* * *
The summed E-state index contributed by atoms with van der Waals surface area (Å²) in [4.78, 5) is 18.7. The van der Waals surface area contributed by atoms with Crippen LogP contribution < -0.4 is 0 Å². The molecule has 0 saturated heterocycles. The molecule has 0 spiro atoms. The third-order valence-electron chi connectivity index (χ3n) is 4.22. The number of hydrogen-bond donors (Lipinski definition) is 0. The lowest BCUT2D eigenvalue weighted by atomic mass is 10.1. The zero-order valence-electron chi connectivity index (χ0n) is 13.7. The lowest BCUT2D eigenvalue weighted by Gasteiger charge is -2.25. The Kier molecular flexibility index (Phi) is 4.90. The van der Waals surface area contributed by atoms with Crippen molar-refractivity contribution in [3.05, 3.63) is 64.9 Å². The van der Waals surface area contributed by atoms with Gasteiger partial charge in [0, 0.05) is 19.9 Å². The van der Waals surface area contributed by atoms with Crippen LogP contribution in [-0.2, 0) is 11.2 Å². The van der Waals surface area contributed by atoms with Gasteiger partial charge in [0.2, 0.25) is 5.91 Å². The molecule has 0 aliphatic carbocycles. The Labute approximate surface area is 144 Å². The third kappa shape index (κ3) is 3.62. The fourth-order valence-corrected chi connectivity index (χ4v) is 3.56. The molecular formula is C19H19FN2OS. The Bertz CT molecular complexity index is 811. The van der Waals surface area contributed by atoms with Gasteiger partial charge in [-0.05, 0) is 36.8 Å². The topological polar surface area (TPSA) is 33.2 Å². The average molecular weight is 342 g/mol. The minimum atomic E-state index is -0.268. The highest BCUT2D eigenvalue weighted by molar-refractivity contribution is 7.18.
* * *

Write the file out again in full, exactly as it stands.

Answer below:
The summed E-state index contributed by atoms with van der Waals surface area (Å²) in [4.78, 5) is 18.7. The van der Waals surface area contributed by atoms with Crippen LogP contribution < -0.4 is 0 Å². The molecule has 0 saturated heterocycles. The molecule has 0 spiro atoms. The third-order valence-electron chi connectivity index (χ3n) is 4.22. The number of hydrogen-bond donors (Lipinski definition) is 0. The lowest BCUT2D eigenvalue weighted by atomic mass is 10.1. The zero-order valence-electron chi connectivity index (χ0n) is 13.7. The lowest BCUT2D eigenvalue weighted by Gasteiger charge is -2.25. The Kier molecular flexibility index (Phi) is 4.90. The van der Waals surface area contributed by atoms with Crippen molar-refractivity contribution in [3.05, 3.63) is 64.9 Å². The van der Waals surface area contributed by atoms with Gasteiger partial charge in [0, 0.05) is 19.9 Å². The van der Waals surface area contributed by atoms with Crippen LogP contribution in [-0.2, 0) is 11.2 Å². The van der Waals surface area contributed by atoms with Gasteiger partial charge in [0.2, 0.25) is 5.91 Å². The molecule has 0 aliphatic carbocycles. The Labute approximate surface area is 144 Å². The third kappa shape index (κ3) is 3.62. The fourth-order valence-corrected chi connectivity index (χ4v) is 3.56. The molecular formula is C19H19FN2OS. The Bertz CT molecular complexity index is 811. The van der Waals surface area contributed by atoms with Gasteiger partial charge in [-0.05, 0) is 36.8 Å². The topological polar surface area (TPSA) is 33.2 Å². The average molecular weight is 342 g/mol. The minimum atomic E-state index is -0.268. The highest BCUT2D eigenvalue weighted by molar-refractivity contribution is 7.18.